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Panacea to Nigeria’s woes, by Nwoko, Afejuku

By Azimazi Momoh Jimoh, John Akubo (Abuja) and Michael Egbejule (Benin City)
14 June 2021   |   3:50 am
Disturbed by Nigeria’s myriad of challenges, former member of the House of Representatives, Prince Ned Nwoko and a lecturer in the English and Literature Department of the University of Benin...


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Disturbed by Nigeria’s myriad of challenges, former member of the House of Representatives, Prince Ned Nwoko and a lecturer in the English and Literature Department of the University of Benin (UNIBEN), Prof. Anthony Esijolomi Afejuku, have suggested how the most populous nation could wriggle out of the quagmire.

To Nwoko, who delivered a Democracy Day lecture as guest lecturer at the weekend in Abuja, the lack of autonomy for local governments remained the root cause of most problems bedevilling the country today.

In his presentation titled ‘Getting it right ahead of 2023’ and presented at the event, organised by the Federal Capital Territory NUJ Correspondents Chapel, the philanthropist also blamed the governors for allegedly not allowing the independence of the third tier of government see light of day.

According to Nwoko, who represented Aniocha/Oshimili Federal Constituency of Delta State in the lower legislative chamber between 1999 and 2003, local governments’ autonomy is the “beginning and end of all Nigeria’s problems.”

He said he was happy and sad when President Muhammadu Buhari a couple of months back identified the mess in that tier of government.

The guest lecturer explained that his happiness followed the President’s identification of the problem, but was sad on the hand because the Nigerian leader is yet to take the bull by the horns.

His words: “If N300 million is earmarked for the local governments, N100 million of it does not get to them, the President said it, he knows about it. Then what is stopping him from working with the National Assembly to ensure there is autonomy?”

Nwoko submitted that Buhari could issue an Executive Order on the matter. He continued: “The idea of sending money meant for the local governments to the states in the name of joint account gives room for pilfering.”

The Delta native stated that every crime is local, insisting that if all of the nation’s 744 council areas were empowered, no single one of them would be occupied by insurgents once the chairmen work collaboratively with the traditional rulers.

Admitting too that the council helmsmen might not be entrusted with funds without supervision, Nwoko stated that the various anti-corruption agencies and relevant bodies like the Economic and Financial Crimes Commission (EFCC), Independent Corrupt Practices and other related Offences Commission (ICPC), Department of State Services (DSS) and the Code of Conduct Tribunal (CCT) were there to whip them into line.

The lawyer equally identified the State Independent Electoral Commissions (SIECs) as another major contraption that needed to be addressed, “as most of the problems in Nigeria starts from there.”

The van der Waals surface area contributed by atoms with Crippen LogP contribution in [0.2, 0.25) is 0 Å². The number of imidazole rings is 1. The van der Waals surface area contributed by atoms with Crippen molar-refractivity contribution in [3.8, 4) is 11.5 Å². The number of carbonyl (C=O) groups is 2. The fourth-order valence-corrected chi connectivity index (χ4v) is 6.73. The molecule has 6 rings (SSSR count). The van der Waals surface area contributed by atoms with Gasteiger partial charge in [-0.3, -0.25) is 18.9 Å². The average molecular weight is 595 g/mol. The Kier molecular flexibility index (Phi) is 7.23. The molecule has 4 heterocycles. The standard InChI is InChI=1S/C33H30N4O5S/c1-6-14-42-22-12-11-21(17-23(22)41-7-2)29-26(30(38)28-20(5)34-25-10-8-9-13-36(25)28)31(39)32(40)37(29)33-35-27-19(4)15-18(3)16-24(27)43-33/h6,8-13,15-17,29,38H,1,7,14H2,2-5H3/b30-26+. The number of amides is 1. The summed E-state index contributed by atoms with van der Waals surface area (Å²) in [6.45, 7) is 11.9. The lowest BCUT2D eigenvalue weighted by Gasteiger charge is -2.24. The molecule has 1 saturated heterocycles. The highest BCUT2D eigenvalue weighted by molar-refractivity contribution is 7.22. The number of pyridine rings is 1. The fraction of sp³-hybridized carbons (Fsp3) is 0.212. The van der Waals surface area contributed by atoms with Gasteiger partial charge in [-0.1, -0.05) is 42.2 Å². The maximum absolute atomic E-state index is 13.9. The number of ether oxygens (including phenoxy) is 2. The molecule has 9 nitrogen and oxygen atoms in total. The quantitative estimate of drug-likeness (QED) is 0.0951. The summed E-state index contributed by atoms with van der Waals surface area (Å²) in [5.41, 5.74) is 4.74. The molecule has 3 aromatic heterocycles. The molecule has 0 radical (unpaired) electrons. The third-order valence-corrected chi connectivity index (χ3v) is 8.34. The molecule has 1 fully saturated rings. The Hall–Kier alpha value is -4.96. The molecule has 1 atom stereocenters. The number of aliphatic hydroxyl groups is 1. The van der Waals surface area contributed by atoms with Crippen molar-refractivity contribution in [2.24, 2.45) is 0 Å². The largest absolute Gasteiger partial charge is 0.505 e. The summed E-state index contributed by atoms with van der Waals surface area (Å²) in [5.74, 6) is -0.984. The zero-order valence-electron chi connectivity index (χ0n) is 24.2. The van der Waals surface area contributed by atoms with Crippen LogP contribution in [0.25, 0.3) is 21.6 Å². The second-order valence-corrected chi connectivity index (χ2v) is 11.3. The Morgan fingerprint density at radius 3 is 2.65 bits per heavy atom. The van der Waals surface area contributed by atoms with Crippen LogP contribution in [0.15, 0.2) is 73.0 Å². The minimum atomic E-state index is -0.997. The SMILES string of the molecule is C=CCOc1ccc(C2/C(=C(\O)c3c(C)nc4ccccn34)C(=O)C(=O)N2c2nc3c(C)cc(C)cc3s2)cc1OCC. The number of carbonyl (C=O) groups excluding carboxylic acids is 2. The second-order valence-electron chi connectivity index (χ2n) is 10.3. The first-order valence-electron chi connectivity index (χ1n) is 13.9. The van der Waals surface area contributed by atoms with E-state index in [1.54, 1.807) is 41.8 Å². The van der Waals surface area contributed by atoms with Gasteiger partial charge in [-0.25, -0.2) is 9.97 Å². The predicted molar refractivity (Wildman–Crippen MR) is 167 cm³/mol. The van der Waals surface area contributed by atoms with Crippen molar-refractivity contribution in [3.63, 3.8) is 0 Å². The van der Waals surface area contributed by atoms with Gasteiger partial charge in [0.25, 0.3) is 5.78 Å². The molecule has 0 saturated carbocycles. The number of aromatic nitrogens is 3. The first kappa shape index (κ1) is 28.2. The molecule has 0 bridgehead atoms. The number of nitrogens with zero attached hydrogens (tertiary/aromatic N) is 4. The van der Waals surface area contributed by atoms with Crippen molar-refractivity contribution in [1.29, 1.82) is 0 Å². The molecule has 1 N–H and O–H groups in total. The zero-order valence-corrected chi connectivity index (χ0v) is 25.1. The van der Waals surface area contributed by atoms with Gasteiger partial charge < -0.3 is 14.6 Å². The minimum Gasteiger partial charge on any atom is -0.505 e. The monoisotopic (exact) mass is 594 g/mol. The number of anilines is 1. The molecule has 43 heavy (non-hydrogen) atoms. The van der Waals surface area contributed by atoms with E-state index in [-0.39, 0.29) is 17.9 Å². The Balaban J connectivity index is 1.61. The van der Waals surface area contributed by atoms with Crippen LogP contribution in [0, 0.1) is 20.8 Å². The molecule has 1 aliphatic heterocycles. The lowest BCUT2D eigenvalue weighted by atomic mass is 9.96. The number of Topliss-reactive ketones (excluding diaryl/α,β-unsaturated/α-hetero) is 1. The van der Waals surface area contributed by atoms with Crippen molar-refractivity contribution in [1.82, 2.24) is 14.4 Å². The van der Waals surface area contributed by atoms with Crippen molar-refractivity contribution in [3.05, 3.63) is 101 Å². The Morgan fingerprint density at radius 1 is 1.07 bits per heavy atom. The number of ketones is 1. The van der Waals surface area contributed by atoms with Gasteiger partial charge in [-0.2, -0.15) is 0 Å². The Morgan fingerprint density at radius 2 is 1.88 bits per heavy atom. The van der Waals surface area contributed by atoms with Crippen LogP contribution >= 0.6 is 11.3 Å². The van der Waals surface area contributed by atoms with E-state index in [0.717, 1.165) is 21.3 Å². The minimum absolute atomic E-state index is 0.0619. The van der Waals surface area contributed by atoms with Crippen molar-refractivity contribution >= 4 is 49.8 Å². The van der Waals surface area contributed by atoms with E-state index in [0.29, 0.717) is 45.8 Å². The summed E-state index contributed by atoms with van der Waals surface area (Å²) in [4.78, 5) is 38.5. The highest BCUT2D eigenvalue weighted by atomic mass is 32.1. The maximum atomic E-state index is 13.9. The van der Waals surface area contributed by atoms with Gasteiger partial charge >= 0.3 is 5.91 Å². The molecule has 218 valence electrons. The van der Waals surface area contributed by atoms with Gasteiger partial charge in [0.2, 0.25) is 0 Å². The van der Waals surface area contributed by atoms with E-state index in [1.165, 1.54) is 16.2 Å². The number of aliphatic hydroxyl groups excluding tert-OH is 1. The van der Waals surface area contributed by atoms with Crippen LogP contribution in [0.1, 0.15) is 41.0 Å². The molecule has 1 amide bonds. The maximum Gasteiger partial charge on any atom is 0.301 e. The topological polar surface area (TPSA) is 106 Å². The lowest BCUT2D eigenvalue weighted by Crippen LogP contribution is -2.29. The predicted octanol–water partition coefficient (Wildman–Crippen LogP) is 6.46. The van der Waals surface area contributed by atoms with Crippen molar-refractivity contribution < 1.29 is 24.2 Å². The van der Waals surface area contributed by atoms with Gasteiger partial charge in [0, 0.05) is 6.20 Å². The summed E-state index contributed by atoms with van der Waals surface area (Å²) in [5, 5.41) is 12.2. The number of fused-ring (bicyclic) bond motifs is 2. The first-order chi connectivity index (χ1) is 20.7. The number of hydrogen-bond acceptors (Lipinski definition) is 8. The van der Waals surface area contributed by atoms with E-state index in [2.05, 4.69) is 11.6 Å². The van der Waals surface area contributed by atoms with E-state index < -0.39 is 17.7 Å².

“Abrogate state INEC and put in place a truly independent INEC run by independent body (and) not by any elected person,” he advocated.

Believing that credible leaders could be elected in 2023 to turn the country’s fortunes around, Nwoko advised the Federal Government to urgently convene a national conference.

In his presentation as the university’s 245th Inaugural Lecturer titled, “The Autobiography of Nigeria” in Benin City, Edo State, Afejuku, observed that for the nation to know where it got wrong, it must diligently study the autobiographies of its founding fathers.

He argued that the reason why the post-colonial Nigeria was not yet out of the woods was due to its failure to pay attention to the autobiographies of the trio of Chief Obafemi Awolowo, Dr. Nnamdi Azikwe and Alhaji Ahmadu Bello, which he described as the “official records of Nigeria.”

The columnist noted that the autobiographies, ‘The Autobiography of Chief Obafemi Awolowo’, Azikwe’s ‘My Odyssey’ and Bello’s ‘My Life’, “in different degrees, dwell on the need for Nigerians of all religions and political groups to discern and articulate interconnections between ethnic, religious and linguistic diversions to construct (and reconstruct) a sense of shared nationhood.”

Agreeing with Prof. Adebayo Williams that “Awolowo was a social reformer and crusader for the inalienable right of every citizen to access life more abundant,” the don affirmed that the late sage was a key proponent of healthy attitude.
SIMILARLY, the eldest son of Chief Moshood Abiola, the late winner of the annulled June 12,1993 presidential election, Kola, has launched a social media app, #tribe naija, to unite and mobilise Nigerians for a better nation.

He asserted that the current system could not work for the good of all until it is “disrupted” and “turned on its head.”
Speaking at the weekend in Abuja on the theme, “This thing called democracy “, he submitted: “So let us not make a mistake about the system. There is no system. We have inherited a system and it is time we turn that system on its head. The system just throws up what they want us to have and we have to pick from what they throw up for us to vote for.

“We will change that on this platform because our numbers will count and we will have a say. You will know exactly the numbers we have at ward, local and state basis through this platform. I am committed to making that happens.”